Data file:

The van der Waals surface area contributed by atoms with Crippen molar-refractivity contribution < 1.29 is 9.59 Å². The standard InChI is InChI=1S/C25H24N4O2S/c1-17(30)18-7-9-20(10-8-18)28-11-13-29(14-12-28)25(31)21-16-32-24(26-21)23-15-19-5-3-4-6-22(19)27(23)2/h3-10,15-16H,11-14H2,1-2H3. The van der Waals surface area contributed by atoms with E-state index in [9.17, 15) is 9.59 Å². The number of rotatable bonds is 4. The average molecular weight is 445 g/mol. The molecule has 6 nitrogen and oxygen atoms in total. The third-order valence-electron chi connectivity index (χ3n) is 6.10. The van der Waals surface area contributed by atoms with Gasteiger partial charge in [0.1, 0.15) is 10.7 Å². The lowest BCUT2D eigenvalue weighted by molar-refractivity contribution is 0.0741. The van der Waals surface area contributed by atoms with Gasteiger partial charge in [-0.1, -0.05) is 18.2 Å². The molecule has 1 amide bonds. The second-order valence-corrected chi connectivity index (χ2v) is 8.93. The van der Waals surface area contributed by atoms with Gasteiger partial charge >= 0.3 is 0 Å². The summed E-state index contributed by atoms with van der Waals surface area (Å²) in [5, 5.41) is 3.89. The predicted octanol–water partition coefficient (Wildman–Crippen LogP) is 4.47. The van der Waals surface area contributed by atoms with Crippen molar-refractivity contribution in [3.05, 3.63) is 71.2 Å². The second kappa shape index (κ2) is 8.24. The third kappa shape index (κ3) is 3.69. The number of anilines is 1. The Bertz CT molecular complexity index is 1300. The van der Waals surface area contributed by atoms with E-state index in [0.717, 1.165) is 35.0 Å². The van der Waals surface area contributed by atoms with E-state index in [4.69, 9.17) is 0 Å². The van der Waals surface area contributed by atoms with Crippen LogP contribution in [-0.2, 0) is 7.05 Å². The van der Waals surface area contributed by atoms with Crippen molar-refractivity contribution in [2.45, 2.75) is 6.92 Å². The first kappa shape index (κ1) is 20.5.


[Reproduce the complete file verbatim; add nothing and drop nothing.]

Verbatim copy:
The van der Waals surface area contributed by atoms with Crippen molar-refractivity contribution < 1.29 is 9.59 Å². The standard InChI is InChI=1S/C25H24N4O2S/c1-17(30)18-7-9-20(10-8-18)28-11-13-29(14-12-28)25(31)21-16-32-24(26-21)23-15-19-5-3-4-6-22(19)27(23)2/h3-10,15-16H,11-14H2,1-2H3. The van der Waals surface area contributed by atoms with E-state index in [9.17, 15) is 9.59 Å². The number of rotatable bonds is 4. The average molecular weight is 445 g/mol. The molecule has 6 nitrogen and oxygen atoms in total. The third-order valence-electron chi connectivity index (χ3n) is 6.10. The van der Waals surface area contributed by atoms with Gasteiger partial charge in [0.1, 0.15) is 10.7 Å². The lowest BCUT2D eigenvalue weighted by molar-refractivity contribution is 0.0741. The van der Waals surface area contributed by atoms with Gasteiger partial charge in [-0.1, -0.05) is 18.2 Å². The molecule has 1 amide bonds. The second-order valence-corrected chi connectivity index (χ2v) is 8.93. The van der Waals surface area contributed by atoms with Gasteiger partial charge >= 0.3 is 0 Å². The summed E-state index contributed by atoms with van der Waals surface area (Å²) in [5, 5.41) is 3.89. The predicted octanol–water partition coefficient (Wildman–Crippen LogP) is 4.47. The van der Waals surface area contributed by atoms with Crippen molar-refractivity contribution in [3.05, 3.63) is 71.2 Å². The second kappa shape index (κ2) is 8.24. The third kappa shape index (κ3) is 3.69. The number of anilines is 1. The Bertz CT molecular complexity index is 1300. The van der Waals surface area contributed by atoms with E-state index in [0.717, 1.165) is 35.0 Å². The van der Waals surface area contributed by atoms with E-state index in [4.69, 9.17) is 0 Å². The van der Waals surface area contributed by atoms with Crippen LogP contribution in [-0.2, 0) is 7.05 Å². The van der Waals surface area contributed by atoms with Crippen molar-refractivity contribution in [2.45, 2.75) is 6.92 Å². The first kappa shape index (κ1) is 20.5.